Q&A: Rising insurance premiums

Dear Liz: I’m an insurance agent specializing in long-term-care policies and just read your advice to the woman who was upset about how much her premiums had risen. Her premiums were $2,400 annually starting when she was 55 but are $4,470 now that she’s 77. First, thank you for noting that these premium increases are because insurance companies didn’t expect people to live so long and nursing home rates to increase so much. Please also tell your reader that, at her age, her premium for the coverage she has now would be well over $12,000! She bought early and she’s definitely getting a ridiculously low premium for the coverage she has. I’m sorry that she’s on a fixed income, but ask her how she’ll pay for a $60,000-per-year stay in a nursing home. If she can’t afford her premium, she should reduce her amount of time covered, not the amount of dollars covered.

Answer: Let’s be clear about who’s at fault here. It’s not the people who bought long-term-care insurance policies and expected them to remain affordable.

Insurers are supposed to be experts at predicting risk, but they made incorrect assumptions about how many people would drop their policies (known as the lapse rate), how many would file claims and how long those claims would last. Insurers also overestimated the returns they could get on their bond investments, which also help determine premiums.

All these stumbles have led to repeated premium increases that have threatened to make coverage unaffordable right when people need their coverage the most.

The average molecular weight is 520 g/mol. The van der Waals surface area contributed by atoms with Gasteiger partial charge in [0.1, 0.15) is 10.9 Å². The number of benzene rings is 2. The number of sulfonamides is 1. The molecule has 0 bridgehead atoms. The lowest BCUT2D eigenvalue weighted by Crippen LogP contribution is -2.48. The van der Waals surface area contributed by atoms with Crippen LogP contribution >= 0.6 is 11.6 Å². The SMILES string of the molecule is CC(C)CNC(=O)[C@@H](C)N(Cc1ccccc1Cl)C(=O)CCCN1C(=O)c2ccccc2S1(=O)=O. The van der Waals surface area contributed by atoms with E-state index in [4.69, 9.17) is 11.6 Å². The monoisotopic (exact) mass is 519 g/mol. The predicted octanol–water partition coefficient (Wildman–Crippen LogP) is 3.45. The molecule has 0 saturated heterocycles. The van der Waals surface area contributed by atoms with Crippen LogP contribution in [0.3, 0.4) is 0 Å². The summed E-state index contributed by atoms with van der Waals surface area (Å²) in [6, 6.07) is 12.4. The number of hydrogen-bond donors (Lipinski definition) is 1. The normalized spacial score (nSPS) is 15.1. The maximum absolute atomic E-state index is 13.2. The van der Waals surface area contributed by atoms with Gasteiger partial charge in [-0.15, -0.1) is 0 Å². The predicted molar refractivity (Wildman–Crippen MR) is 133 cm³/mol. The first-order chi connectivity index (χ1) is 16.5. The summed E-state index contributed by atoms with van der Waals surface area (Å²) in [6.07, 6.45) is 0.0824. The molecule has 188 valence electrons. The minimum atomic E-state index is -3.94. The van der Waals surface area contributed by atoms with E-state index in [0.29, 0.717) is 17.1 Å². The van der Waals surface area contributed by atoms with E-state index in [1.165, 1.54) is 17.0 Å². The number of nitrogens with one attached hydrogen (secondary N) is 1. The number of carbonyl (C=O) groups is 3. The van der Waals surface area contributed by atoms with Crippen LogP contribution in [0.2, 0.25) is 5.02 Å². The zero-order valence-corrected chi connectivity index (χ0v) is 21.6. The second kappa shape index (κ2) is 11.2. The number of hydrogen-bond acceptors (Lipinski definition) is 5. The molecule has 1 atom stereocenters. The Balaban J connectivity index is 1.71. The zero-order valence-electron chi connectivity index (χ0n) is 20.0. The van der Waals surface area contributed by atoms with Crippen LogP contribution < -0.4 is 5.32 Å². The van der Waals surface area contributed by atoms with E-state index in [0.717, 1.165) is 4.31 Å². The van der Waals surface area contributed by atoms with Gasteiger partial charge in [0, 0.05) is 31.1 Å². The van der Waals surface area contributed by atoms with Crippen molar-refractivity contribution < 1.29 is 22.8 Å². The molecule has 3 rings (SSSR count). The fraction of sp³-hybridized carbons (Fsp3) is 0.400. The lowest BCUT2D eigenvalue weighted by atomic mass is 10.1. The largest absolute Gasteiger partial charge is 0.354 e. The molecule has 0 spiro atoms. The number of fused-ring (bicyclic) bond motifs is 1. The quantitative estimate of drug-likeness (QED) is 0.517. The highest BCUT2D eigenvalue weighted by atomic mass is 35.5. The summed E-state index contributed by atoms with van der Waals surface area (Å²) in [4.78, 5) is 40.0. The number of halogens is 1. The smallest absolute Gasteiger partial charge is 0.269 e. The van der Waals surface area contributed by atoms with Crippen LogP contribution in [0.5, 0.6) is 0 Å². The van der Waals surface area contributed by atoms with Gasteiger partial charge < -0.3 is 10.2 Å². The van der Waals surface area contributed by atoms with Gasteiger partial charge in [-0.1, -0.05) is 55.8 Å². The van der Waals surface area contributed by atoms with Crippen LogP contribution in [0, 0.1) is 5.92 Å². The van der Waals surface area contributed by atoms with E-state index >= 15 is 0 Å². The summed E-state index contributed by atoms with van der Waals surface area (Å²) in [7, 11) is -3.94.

This woman is well aware of the high costs of long-term care; that’s why she bought the policy in the first place and kept paying it all these years. Her premium might seem “ridiculously low” to you, but anyone with an ounce of empathy could understand that $4,470 is a huge chunk of change for most seniors.

Keeping her coverage means giving up some of the benefits she was promised and had been counting on. Reducing the number of years the policy protects her, for example, could make her premium more affordable but leave her exposed to devastating costs if she needs many years of care.

This is a crappy situation for people who were trying to do the right thing. They don’t deserve to be sneered at for being upset about it.

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  1. My wife and I are both 64 and retired. We are not receiving Social Security…our current plan is to wait until we are 70 to collect Social Security. Our current income, dividends, interest and capitol gains, is over $100,000. I wonder about how or if our Social Security benefits will be taxed and if our medicare premiums will be affected when we start to collect Social Security. Is investment income treated the same as earned income with regards to Social Security and Medicare?

  2. Thank you Liz for a well written comment on the difficult situation LT insurance has put us in.

  3. This is an absolutely horrible situation that these greedy insurance companies have imposed on seniors who can no longer afford their coverage. Meanwhile the insurance company executives continue to live high on the hog!! Millionaires or more than likely billionaires!! A huge class action lawsuit needs to be filed against the company’s. Seniors should get their total premium investment back plus interest!! Bait and switch comes to mind here.